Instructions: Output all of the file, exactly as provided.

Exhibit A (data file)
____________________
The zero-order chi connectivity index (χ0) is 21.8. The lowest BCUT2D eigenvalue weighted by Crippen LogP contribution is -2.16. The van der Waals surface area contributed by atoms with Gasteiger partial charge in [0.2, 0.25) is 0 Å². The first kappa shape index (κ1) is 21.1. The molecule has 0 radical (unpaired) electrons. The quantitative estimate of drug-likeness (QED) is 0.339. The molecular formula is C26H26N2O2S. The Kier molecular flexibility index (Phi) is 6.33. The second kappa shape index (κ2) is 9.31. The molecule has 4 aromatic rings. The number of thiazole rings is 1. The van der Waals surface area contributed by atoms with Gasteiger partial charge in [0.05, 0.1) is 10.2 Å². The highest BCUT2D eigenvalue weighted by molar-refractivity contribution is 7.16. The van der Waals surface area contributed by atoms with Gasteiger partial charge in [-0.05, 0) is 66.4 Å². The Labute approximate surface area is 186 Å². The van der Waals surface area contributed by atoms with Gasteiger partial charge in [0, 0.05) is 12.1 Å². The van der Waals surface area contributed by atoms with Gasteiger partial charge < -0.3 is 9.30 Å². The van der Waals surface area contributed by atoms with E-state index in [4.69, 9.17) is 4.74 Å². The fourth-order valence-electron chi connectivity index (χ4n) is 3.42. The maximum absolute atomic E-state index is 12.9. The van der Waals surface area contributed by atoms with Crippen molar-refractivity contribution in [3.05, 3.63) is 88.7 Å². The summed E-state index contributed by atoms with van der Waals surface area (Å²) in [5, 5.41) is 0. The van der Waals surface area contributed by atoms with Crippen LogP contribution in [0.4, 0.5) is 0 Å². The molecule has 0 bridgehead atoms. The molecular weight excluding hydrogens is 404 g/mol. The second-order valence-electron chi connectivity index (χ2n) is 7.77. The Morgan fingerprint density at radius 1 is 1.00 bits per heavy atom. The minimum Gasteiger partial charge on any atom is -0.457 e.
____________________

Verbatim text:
The zero-order chi connectivity index (χ0) is 21.8. The lowest BCUT2D eigenvalue weighted by Crippen LogP contribution is -2.16. The van der Waals surface area contributed by atoms with Gasteiger partial charge in [0.2, 0.25) is 0 Å². The first kappa shape index (κ1) is 21.1. The molecule has 0 radical (unpaired) electrons. The quantitative estimate of drug-likeness (QED) is 0.339. The molecular formula is C26H26N2O2S. The Kier molecular flexibility index (Phi) is 6.33. The second kappa shape index (κ2) is 9.31. The molecule has 4 aromatic rings. The number of thiazole rings is 1. The van der Waals surface area contributed by atoms with Gasteiger partial charge in [0.05, 0.1) is 10.2 Å². The highest BCUT2D eigenvalue weighted by molar-refractivity contribution is 7.16. The van der Waals surface area contributed by atoms with Gasteiger partial charge in [-0.05, 0) is 66.4 Å². The Labute approximate surface area is 186 Å². The van der Waals surface area contributed by atoms with Gasteiger partial charge in [0, 0.05) is 12.1 Å². The van der Waals surface area contributed by atoms with Gasteiger partial charge < -0.3 is 9.30 Å². The van der Waals surface area contributed by atoms with E-state index in [4.69, 9.17) is 4.74 Å². The fourth-order valence-electron chi connectivity index (χ4n) is 3.42. The maximum absolute atomic E-state index is 12.9. The van der Waals surface area contributed by atoms with Crippen molar-refractivity contribution in [3.05, 3.63) is 88.7 Å². The summed E-state index contributed by atoms with van der Waals surface area (Å²) in [5, 5.41) is 0. The van der Waals surface area contributed by atoms with Crippen LogP contribution in [0.4, 0.5) is 0 Å². The molecule has 0 bridgehead atoms. The molecular weight excluding hydrogens is 404 g/mol. The second-order valence-electron chi connectivity index (χ2n) is 7.77. The Morgan fingerprint density at radius 1 is 1.00 bits per heavy atom. The minimum Gasteiger partial charge on any atom is -0.457 e.